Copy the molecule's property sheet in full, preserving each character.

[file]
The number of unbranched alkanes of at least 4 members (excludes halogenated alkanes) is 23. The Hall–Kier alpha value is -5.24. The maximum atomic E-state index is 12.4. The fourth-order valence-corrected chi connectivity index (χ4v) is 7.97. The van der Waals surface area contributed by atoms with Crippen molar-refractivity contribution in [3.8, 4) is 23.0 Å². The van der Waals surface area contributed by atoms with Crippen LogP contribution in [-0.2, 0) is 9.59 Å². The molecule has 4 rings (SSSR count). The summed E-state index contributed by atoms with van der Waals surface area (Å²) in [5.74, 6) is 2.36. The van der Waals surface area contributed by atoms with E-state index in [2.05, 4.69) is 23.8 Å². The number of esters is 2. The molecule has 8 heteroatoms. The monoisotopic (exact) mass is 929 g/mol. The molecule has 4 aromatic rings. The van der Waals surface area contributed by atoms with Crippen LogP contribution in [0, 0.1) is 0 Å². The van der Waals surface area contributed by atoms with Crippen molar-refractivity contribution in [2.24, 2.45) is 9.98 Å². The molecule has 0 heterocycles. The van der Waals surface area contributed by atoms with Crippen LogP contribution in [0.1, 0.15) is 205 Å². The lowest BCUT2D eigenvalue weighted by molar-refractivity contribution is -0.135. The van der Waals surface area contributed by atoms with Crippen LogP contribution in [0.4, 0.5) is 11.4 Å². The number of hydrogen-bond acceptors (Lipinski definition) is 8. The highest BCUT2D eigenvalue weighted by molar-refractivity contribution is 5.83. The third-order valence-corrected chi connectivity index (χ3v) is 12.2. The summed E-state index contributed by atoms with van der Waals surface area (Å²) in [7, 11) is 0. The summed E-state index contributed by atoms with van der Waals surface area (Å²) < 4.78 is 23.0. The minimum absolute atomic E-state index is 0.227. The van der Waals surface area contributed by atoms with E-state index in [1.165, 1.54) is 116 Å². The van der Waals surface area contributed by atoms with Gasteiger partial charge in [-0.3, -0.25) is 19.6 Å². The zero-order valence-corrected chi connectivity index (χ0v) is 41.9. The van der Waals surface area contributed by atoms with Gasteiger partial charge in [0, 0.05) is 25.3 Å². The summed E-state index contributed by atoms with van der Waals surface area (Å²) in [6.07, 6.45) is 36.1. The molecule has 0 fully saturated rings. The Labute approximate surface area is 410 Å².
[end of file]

The number of unbranched alkanes of at least 4 members (excludes halogenated alkanes) is 23. The Hall–Kier alpha value is -5.24. The maximum atomic E-state index is 12.4. The fourth-order valence-corrected chi connectivity index (χ4v) is 7.97. The van der Waals surface area contributed by atoms with Crippen molar-refractivity contribution in [3.8, 4) is 23.0 Å². The van der Waals surface area contributed by atoms with Crippen LogP contribution in [-0.2, 0) is 9.59 Å². The molecule has 4 rings (SSSR count). The summed E-state index contributed by atoms with van der Waals surface area (Å²) in [5.74, 6) is 2.36. The van der Waals surface area contributed by atoms with E-state index in [2.05, 4.69) is 23.8 Å². The number of esters is 2. The molecule has 8 heteroatoms. The monoisotopic (exact) mass is 929 g/mol. The molecule has 4 aromatic rings. The van der Waals surface area contributed by atoms with Crippen LogP contribution in [0, 0.1) is 0 Å². The van der Waals surface area contributed by atoms with Crippen molar-refractivity contribution in [2.24, 2.45) is 9.98 Å². The molecule has 0 heterocycles. The van der Waals surface area contributed by atoms with Crippen LogP contribution in [0.1, 0.15) is 205 Å². The lowest BCUT2D eigenvalue weighted by molar-refractivity contribution is -0.135. The van der Waals surface area contributed by atoms with Crippen LogP contribution in [0.4, 0.5) is 11.4 Å². The number of hydrogen-bond acceptors (Lipinski definition) is 8. The highest BCUT2D eigenvalue weighted by molar-refractivity contribution is 5.83. The third-order valence-corrected chi connectivity index (χ3v) is 12.2. The summed E-state index contributed by atoms with van der Waals surface area (Å²) in [7, 11) is 0. The summed E-state index contributed by atoms with van der Waals surface area (Å²) < 4.78 is 23.0. The minimum absolute atomic E-state index is 0.227. The van der Waals surface area contributed by atoms with E-state index in [1.165, 1.54) is 116 Å². The van der Waals surface area contributed by atoms with Gasteiger partial charge in [-0.3, -0.25) is 19.6 Å². The zero-order valence-corrected chi connectivity index (χ0v) is 41.9. The van der Waals surface area contributed by atoms with Gasteiger partial charge in [0, 0.05) is 25.3 Å². The summed E-state index contributed by atoms with van der Waals surface area (Å²) in [6.07, 6.45) is 36.1. The molecule has 0 fully saturated rings. The Labute approximate surface area is 410 Å².